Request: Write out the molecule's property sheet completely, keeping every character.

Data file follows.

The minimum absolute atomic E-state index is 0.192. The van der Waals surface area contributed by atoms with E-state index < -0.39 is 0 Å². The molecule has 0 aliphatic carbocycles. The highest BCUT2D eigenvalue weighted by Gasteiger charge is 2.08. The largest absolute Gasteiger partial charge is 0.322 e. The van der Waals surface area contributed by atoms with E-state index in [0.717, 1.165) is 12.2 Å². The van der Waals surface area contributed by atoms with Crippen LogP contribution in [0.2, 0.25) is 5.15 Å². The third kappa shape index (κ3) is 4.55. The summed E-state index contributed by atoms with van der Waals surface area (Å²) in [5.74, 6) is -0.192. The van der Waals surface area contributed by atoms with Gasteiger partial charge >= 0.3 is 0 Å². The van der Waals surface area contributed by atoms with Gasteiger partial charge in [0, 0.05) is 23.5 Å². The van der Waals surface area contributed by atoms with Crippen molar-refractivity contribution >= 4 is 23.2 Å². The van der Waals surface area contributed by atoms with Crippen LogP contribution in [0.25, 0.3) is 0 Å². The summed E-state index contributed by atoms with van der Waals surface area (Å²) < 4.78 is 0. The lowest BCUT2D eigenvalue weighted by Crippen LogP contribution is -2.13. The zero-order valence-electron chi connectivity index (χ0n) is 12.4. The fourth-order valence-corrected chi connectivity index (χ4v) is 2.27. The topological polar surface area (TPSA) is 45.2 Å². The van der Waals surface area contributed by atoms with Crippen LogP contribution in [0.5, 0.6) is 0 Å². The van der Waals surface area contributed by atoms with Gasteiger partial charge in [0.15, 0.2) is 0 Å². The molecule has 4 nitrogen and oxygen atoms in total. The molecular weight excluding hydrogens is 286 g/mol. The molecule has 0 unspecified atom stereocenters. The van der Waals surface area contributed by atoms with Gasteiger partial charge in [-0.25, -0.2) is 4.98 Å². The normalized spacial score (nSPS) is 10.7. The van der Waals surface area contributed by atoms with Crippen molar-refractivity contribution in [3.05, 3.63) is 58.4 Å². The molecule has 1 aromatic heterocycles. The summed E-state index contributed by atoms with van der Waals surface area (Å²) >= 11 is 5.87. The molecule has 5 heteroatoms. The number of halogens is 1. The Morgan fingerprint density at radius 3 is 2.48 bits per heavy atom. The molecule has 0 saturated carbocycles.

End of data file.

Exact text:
The minimum absolute atomic E-state index is 0.192. The van der Waals surface area contributed by atoms with E-state index < -0.39 is 0 Å². The molecule has 0 aliphatic carbocycles. The highest BCUT2D eigenvalue weighted by Gasteiger charge is 2.08. The largest absolute Gasteiger partial charge is 0.322 e. The van der Waals surface area contributed by atoms with E-state index in [0.717, 1.165) is 12.2 Å². The van der Waals surface area contributed by atoms with Crippen LogP contribution in [0.2, 0.25) is 5.15 Å². The third kappa shape index (κ3) is 4.55. The summed E-state index contributed by atoms with van der Waals surface area (Å²) in [5.74, 6) is -0.192. The van der Waals surface area contributed by atoms with Gasteiger partial charge >= 0.3 is 0 Å². The van der Waals surface area contributed by atoms with Gasteiger partial charge in [0, 0.05) is 23.5 Å². The van der Waals surface area contributed by atoms with Crippen molar-refractivity contribution >= 4 is 23.2 Å². The van der Waals surface area contributed by atoms with Crippen LogP contribution in [0.25, 0.3) is 0 Å². The summed E-state index contributed by atoms with van der Waals surface area (Å²) < 4.78 is 0. The lowest BCUT2D eigenvalue weighted by Crippen LogP contribution is -2.13. The zero-order valence-electron chi connectivity index (χ0n) is 12.4. The fourth-order valence-corrected chi connectivity index (χ4v) is 2.27. The topological polar surface area (TPSA) is 45.2 Å². The van der Waals surface area contributed by atoms with Crippen LogP contribution in [0.5, 0.6) is 0 Å². The van der Waals surface area contributed by atoms with Gasteiger partial charge in [0.15, 0.2) is 0 Å². The molecule has 4 nitrogen and oxygen atoms in total. The molecular weight excluding hydrogens is 286 g/mol. The molecule has 0 unspecified atom stereocenters. The van der Waals surface area contributed by atoms with Gasteiger partial charge in [-0.25, -0.2) is 4.98 Å². The normalized spacial score (nSPS) is 10.7. The van der Waals surface area contributed by atoms with Crippen molar-refractivity contribution in [3.05, 3.63) is 58.4 Å². The molecule has 1 aromatic heterocycles. The summed E-state index contributed by atoms with van der Waals surface area (Å²) >= 11 is 5.87. The molecule has 5 heteroatoms. The number of halogens is 1. The Morgan fingerprint density at radius 3 is 2.48 bits per heavy atom. The molecule has 0 saturated carbocycles.